A visitor suing over a fall that caused serious knee injuries was staying at an Anini vacation rental that is permitted by the county despite being a prohibited multi-family dwelling with other violations.
As The Garden Island reports today:
While a guest at 3948 Anini Beach Road in Kilauea, [Jack] Kasarjian slipped and fell on the exterior lanai tile outside of the master bedroom on Aug. 19, 2013. The suit alleges the exterior lanai tile was not slip resistant when wet and that certain areas lack railings. It claims the defendants did not take appropriate measures to mitigate risks, such as posting warnings or training employees to take reasonable precautions to guard against injury from unsafe conditions in violation of Hawaii Revised Statutes concerning vacation rental agreements.
The house is owned by Gary Stice and billed as Menehune Hale. A vacation rental ad confirms that it has sleeping quarters in the flood zone and functions as a multi-family rental, both of which are prohibited:
The owners have also completed an additional private suite downstairs with a Queen canopy bed, wet bar, and full bathroom (attached to the main house, but with a separate entry).
For larger groups Ku'u Home O' Wanini is built on the same lot. Rent both and get a discount!
Guest comments speak to other hazards and unpermitted activities (emphasis added):
As you swim out towards the reef (which my 5 and 7 year olds did comfortably) you encounter more and more see creatures. Just down the beach is where the sea turtles hang out.... at least in February which is when we went.
Most of the fire detectors are missing. Also, we had to crawl under the house (literally) to switch the [hot] tub on after it would turn off. The price was right, layout perfect for three families units, and location perfect for kids. My main suggestion is that the fire detectors all be replaced and the hot tub issue (ease of use) be addressed.
And since the water at that beach is surrounded by so much coral there are no waves. It is the perfect place for kids to play and you do not worry about them at all.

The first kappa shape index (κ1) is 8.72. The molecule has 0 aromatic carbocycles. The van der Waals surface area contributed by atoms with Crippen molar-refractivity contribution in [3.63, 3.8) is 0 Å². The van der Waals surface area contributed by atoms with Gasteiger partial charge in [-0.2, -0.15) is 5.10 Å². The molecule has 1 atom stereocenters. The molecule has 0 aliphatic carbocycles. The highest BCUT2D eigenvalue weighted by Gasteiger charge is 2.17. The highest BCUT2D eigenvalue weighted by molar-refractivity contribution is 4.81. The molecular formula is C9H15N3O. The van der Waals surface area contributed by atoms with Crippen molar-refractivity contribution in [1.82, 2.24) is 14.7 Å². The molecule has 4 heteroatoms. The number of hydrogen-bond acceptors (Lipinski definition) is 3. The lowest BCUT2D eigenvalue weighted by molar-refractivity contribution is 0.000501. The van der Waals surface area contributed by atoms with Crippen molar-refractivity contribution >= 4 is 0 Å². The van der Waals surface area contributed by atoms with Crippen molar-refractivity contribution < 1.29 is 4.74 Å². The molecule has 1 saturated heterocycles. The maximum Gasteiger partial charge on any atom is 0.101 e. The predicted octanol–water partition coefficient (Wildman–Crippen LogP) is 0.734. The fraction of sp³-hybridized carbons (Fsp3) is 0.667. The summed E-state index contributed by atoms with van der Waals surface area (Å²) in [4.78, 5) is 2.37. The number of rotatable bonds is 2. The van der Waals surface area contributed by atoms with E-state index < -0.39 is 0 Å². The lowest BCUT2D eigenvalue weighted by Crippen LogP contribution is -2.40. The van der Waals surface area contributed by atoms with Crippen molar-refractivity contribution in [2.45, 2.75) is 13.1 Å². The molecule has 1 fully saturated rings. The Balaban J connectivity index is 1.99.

The best part of my trip was my wedding, which was held at this location.
We had a wedding there, usually frowned on by the locals, but 30 people couldn't disturb the neighbors or the people in the park next door.
So how, and why, does the county allow a mini-resort to operate with bedrooms on the ground floor in the flood zone, and without fire inspections?
Speaking of fires, the proposed anti-burning bill will be back before the Kauai County Council's public safety committee tomorrow.
Bill 2573 — introduced by Councilman Gary Hooser, who also chairs the committee — would make it illegal:
“[F]or any person, firm, or corporation in the County of Kaua’i to intentionally, knowingly, or recklessly cause, permit, or allow to escape into the open air, smoke, soot, poisonous gases, dirt, dust, or debris of any kind from any smokestack, chimney, flue, or incinerator, or any opening of any building, or from any smoldering or open fires under the person’s, firm’s, or corporation’s charge or control, in such a manner or in such a place as to cause injury to the health of persons or damage to property.
Officials from the state Department of Health, which has been vilified by county politicians as failing to do its job, will be on hand to give their side of the story.
The overly broad bill got considerable blow-back at last week's public hearing, where Gary said he was inclined to amend the language to restrict it to residential neighborhoods and ensure that no cooking fires are included.